Foundation Requirement 2

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In the Foundations Curriculum, writing is prominent, and students must complete not one but three writing courses to fulfill F2.  The Writing Center is a particularly useful resource for students in the Writing Seminar and writing-intensive courses in Search/Life and other departments. In most of these courses, professors will require students to revise their work and to incorporate outside sources in their papers. The Center’s tutors are trained to help with these specific writing tasks.

F2:   Develop excellence in written communication.
 The ability to express concise and methodical arguments in clear and precise prose is essential to success in most courses at Rhodes and in most of the vocations Rhodes graduates pursue. Students will receive significant training in writing during the first two years through (1) one course foregrounding skills of critical analysis, rhetoric, and argumentation, and (2) two writing intensive courses. These three required courses will provide the initial steps in the student’s deliberate development as a writer. Courses within each major will ensure that each student continues to refine writing skills over the course of the four years in college.

[This requirement will be satisfied by one writing seminar (taken in the first year) and two writing intensive courses, one of which will be in Search/Life. All three courses are to be completed by the end of the second year.  Writing intensive courses and writing seminars may explore material in any discipline or may be interdisciplinary.  However, the writing seminars will have as their central focus writing skills.]

The Writing Seminar

Students should take advantage of the Writing Center especially during their first year, when they are enrolled in the first part of the F2 requirement, the Writing Seminar. Many of the tutors took this course themselves and can reinforce the instruction provided by professors.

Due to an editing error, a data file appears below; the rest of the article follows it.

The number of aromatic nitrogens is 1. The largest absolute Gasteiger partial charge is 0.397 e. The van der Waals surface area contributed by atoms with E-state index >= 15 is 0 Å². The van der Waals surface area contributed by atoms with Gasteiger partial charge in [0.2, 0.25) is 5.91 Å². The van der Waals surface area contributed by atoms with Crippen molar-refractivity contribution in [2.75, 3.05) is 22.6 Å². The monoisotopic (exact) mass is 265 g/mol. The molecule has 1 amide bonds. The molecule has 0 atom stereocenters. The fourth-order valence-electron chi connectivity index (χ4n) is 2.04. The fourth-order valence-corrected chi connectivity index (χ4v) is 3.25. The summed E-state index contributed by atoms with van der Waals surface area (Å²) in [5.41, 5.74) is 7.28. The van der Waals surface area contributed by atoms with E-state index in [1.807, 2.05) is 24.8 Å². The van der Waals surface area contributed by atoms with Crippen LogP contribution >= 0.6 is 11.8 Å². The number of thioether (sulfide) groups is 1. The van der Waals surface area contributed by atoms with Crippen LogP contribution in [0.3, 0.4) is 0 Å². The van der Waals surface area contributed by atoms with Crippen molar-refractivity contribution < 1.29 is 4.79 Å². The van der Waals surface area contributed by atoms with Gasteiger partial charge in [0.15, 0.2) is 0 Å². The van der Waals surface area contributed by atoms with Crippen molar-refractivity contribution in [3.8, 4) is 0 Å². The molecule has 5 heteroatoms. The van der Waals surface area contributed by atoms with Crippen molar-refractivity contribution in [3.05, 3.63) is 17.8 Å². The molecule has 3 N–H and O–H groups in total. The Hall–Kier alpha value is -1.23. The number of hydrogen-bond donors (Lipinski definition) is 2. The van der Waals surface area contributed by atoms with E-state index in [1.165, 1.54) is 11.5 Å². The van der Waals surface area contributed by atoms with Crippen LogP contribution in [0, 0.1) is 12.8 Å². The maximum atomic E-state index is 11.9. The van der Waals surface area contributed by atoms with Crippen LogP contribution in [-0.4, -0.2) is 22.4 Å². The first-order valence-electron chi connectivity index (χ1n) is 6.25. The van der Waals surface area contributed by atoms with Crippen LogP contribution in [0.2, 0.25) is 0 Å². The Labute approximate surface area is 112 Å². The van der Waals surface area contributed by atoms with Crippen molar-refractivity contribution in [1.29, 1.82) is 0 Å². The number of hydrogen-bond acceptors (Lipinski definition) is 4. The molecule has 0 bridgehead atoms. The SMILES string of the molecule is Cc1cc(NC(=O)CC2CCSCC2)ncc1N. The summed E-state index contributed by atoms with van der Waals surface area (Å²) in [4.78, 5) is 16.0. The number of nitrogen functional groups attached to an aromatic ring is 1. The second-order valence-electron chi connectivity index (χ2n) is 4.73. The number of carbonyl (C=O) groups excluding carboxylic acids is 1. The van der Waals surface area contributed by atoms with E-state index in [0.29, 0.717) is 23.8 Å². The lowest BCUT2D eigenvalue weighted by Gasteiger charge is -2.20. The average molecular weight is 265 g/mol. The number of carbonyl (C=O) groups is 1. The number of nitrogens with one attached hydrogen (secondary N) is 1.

All of the Writing Seminars, regardless of who teaches them, have similar goals: to develop the ability to read and think critically, to employ discussion and writing as a means of exploring and refining ideas, and to express those ideas in effective prose. Several papers will be required, at least one of which will involve the inclusion of outside sources. The seminar will emphasize successive stages of the writing process, including prewriting, drafting, and revision, and will provide feedback from classmates and the instructor. Currently, the only courses that fulfill this requirement are FYWS 151 and FYWS 155.

What to expect
Because each Writing Seminar is designed and taught by a different member of the English department faculty, each class, including the reading and assignments will be different. For example, some professors teach from a “reader” with contemporary essays and rhetorical strategies, while others may teach the fundamentals of Aristotelian argument. Regardless, the goals of the course are the same.

How much to write
Each student in a Writing Seminar will write about the same amount of pages, regardless of which professor teaches the class. Typically, students write four essays, ranging in length from 3-5 pages, and one research paper of 7-10 pages. In addition to these final papers, students are required to extensively revise at least one essay and urged to revise all their papers. Writing will constitute about 75% of your final grade.

What to learn
By the end of the semester, each student enrolled in the Writing Seminar should know how to do the following:

  1. Determine important questions about a topic or a text on their own.
  2. Analyze a writing task and develop a strategy to fulfill it, considering the rhetorical situation and the audience.
  3. Assess fairly the arguments of others and develop a critical/analytical response to a written text.
  4. Plan and organize a coherent, well-supported argument with a clear thesis.
  5. Support the thesis with unified paragraphs that are clearly related and substantially developed. Develop a polished, rational, evidenced argument.
  6. Distinguish between kinds of evidence and select evidence that is relevant, sufficiently detailed, and substantial.
  7. Summarize, extrapolate, and synthesize material from a variety of sources, giving adequate and accurate documentation.
  8. Demonstrate sensitivity to tone, diction, syntax, and figurative language.
  9. Express complex ideas in clear and effective prose that has been carefully edited and proofread.
  10. Assess their own drafts (drawing on audience feedback when appropriate) and reconceive, restructure, or significantly modify their own arguments.